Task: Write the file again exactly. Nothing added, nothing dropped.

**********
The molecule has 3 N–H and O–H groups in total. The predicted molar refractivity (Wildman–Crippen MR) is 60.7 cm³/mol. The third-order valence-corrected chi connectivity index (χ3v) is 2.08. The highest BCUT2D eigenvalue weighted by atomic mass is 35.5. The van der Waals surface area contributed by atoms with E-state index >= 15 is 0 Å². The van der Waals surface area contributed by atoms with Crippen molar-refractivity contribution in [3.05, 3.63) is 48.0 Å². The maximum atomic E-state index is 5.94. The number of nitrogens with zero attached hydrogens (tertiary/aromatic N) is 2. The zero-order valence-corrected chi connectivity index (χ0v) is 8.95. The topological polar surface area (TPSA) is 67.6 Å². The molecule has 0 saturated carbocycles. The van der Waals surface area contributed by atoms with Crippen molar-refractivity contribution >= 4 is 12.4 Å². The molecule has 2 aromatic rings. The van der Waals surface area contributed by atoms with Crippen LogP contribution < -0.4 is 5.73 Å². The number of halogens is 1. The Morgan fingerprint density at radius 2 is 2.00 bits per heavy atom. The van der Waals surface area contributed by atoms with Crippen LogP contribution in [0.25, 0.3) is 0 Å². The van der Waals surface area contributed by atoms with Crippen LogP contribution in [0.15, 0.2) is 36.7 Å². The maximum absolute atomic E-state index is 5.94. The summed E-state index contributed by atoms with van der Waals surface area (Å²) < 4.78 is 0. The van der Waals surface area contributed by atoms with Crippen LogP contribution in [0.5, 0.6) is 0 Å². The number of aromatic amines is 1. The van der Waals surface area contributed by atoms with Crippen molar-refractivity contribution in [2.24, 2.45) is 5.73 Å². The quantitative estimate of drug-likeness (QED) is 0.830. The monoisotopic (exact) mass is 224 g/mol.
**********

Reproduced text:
The molecule has 3 N–H and O–H groups in total. The predicted molar refractivity (Wildman–Crippen MR) is 60.7 cm³/mol. The third-order valence-corrected chi connectivity index (χ3v) is 2.08. The highest BCUT2D eigenvalue weighted by atomic mass is 35.5. The van der Waals surface area contributed by atoms with E-state index >= 15 is 0 Å². The van der Waals surface area contributed by atoms with Crippen molar-refractivity contribution in [3.05, 3.63) is 48.0 Å². The maximum atomic E-state index is 5.94. The number of nitrogens with zero attached hydrogens (tertiary/aromatic N) is 2. The zero-order valence-corrected chi connectivity index (χ0v) is 8.95. The topological polar surface area (TPSA) is 67.6 Å². The molecule has 0 saturated carbocycles. The van der Waals surface area contributed by atoms with Crippen molar-refractivity contribution >= 4 is 12.4 Å². The molecule has 2 aromatic rings. The van der Waals surface area contributed by atoms with Crippen LogP contribution < -0.4 is 5.73 Å². The number of halogens is 1. The Morgan fingerprint density at radius 2 is 2.00 bits per heavy atom. The van der Waals surface area contributed by atoms with Crippen LogP contribution in [0.25, 0.3) is 0 Å². The van der Waals surface area contributed by atoms with Crippen LogP contribution in [0.15, 0.2) is 36.7 Å². The maximum absolute atomic E-state index is 5.94. The summed E-state index contributed by atoms with van der Waals surface area (Å²) < 4.78 is 0. The van der Waals surface area contributed by atoms with Crippen LogP contribution in [0.5, 0.6) is 0 Å². The number of aromatic amines is 1. The van der Waals surface area contributed by atoms with Crippen molar-refractivity contribution in [2.24, 2.45) is 5.73 Å². The quantitative estimate of drug-likeness (QED) is 0.830. The monoisotopic (exact) mass is 224 g/mol.